Saturday 21 May 2016

Frontiers of Power

From 7000 BC, ambitious powers began bidding for supremacy over all the known world. Each of these imperial movements, from Assyria to Rome , encountered barriers to its empire-building. Chief among them were the terrain and climate of the Eurasian continent, and resistance of neighboring powers.

Between 1550 - 700 BC the rich, ambitious monarchies of Egypt and Assyria expanded beyond their territories into the disputed lands of the Levant.  The Assyrians heartland lay in the upper part of Mesopotamia, but in 800 BC they dominated their neighbors more than any state had done before. But the empire at last fell  to the Babylonians in  c.612 BC.

The reconstruction of the Ishtar Gate, Babylon
 in the 
Pergamon Museum in Berlin.

The vast size of these empires was hard for the inhabitants to comprehend, but imperial powers used symbols to reflect the rich diversity if their empire. On unifying the fragmented states of China, the founding emperor of the Qin dynasty, Qin Shi Huang shaped his vast tomb into a microcosm of the land he ruled.

Hatra was a rich trading city in territory disputed between Rome and Parthia between 150 BC - 224 CE. At times, it was one of several prominent semi-independent states between the great Roman and Parthian empires. Hatra's circular layout reflected Parthian city patterns, while architecture revealed Roman influence.

Ruins of Hatra

Each dynasty or empire developed their own ideas about the world. In Assyrian and Babylonian rule from the fertile low lying planes of Mesopotamia, mountains were seen as wild, chaotic places threatening danger. On the other hand, the mountainous homeland of the Macedonian Greeks and Persians helped to instill in them a hardy self-image.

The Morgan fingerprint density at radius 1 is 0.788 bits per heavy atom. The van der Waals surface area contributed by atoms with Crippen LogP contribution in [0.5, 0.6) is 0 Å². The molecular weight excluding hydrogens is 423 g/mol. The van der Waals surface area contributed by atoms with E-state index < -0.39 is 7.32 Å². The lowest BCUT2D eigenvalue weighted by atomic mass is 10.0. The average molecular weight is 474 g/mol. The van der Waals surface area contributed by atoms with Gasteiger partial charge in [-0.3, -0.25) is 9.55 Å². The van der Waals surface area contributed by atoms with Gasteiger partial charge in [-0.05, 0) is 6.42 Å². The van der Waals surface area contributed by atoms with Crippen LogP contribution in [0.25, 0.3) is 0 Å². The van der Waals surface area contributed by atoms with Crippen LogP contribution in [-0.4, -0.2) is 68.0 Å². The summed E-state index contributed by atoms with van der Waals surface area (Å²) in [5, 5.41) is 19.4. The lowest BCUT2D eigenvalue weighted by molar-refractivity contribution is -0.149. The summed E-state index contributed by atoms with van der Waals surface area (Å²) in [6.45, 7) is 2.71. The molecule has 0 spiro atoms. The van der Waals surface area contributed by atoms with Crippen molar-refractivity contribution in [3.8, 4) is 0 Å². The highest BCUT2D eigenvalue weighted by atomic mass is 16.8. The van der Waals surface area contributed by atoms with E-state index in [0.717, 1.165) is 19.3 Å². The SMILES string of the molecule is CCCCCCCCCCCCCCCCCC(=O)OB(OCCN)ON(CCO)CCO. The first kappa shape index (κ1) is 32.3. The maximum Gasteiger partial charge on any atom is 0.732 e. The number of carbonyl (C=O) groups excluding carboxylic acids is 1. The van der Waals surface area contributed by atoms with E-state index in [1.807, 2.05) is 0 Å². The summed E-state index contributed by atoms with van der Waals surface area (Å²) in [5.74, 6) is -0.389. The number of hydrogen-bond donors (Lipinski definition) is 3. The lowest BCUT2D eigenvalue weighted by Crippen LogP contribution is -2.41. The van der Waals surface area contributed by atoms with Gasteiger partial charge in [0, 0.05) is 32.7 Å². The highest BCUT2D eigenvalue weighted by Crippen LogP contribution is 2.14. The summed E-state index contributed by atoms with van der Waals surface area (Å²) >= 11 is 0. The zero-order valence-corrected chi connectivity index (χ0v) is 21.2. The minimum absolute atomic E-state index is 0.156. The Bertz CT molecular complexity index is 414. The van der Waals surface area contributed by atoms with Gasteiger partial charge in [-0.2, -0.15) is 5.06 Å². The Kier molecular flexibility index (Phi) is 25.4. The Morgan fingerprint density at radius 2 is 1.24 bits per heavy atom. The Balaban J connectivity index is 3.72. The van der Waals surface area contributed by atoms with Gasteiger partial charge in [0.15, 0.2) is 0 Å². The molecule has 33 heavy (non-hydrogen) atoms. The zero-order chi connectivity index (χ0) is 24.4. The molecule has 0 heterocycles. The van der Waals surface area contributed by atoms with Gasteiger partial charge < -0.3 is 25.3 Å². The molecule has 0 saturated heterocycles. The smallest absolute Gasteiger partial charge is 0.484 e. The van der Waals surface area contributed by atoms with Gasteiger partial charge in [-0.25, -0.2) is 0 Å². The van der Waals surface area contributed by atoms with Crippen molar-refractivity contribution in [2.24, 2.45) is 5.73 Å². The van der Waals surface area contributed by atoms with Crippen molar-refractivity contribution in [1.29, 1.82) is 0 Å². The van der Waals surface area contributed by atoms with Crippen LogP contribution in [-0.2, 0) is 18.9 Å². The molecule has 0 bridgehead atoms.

Dura Europos was founded in 303 BC during Greek rule of Mesopotamia, on a trade route on the river Euphrates. The city came under Parthian, Roman, then Persian control. Its cultural diversity is reflected in its religious buildings, which include both the earliest preserved synagogue and this church.

A chruch in Dara Europos

Bisitun was a sacred mountain beside a site used successively as a staging post, garden and palatial retreat. The mountain towered over the route from Babylon, on the low Mesopotamian plain, to the Iranian plateau. In 515 BC , Persian emperor Darius I carved monumental relief with an imperial inscription proclaiming his sovereignty over both plateau and plain.

Mountain relief at Bisitun

Kushan statues such as this are the relics of a tribal power that in 1 - 250 CE consolidated a huge land empire between the Hindu Kush mountains and the river Ganges. Known to both Roman and Chinese imperial powers, the Kushans formed a crucial zone of cultural zone.

Kushan Statue

This Greek depiction of northern nomads, known as the Scythians demonstrates trading contact at the meeting point between settled and nomadic worlds. The Scythians were a group of nomadic tribes sharing a common culture and related languages, who spanned the steppe lands from Siberia to southeast Europe.

 Greek hoplite and Scythian archer marching together to battle.

The Great Wall of China began as a piecemeal chain of defenses, but during the unification by the first emperor of the Qin dynasty, the sections were joined and reshaped to become a frontier wall against raid by northern nomads, such as Xiongnu. 

The Great Wall of China

The rise and fall of dynasties and empires across Eurasia bequeathed a powerful idea of the inevitable fall of  all worldly power. Later states with global ambitions looked back on a series of civilizations whose heirs they presumed themselves to be.

"The Fall of Babylon", John Martin, 1831

Due to Babylon's dramatic role in Bible, its fall became archetypal example of the decline of a once-great state. Its apocalyptic destruction was often depicted in art in the 19th century CE.

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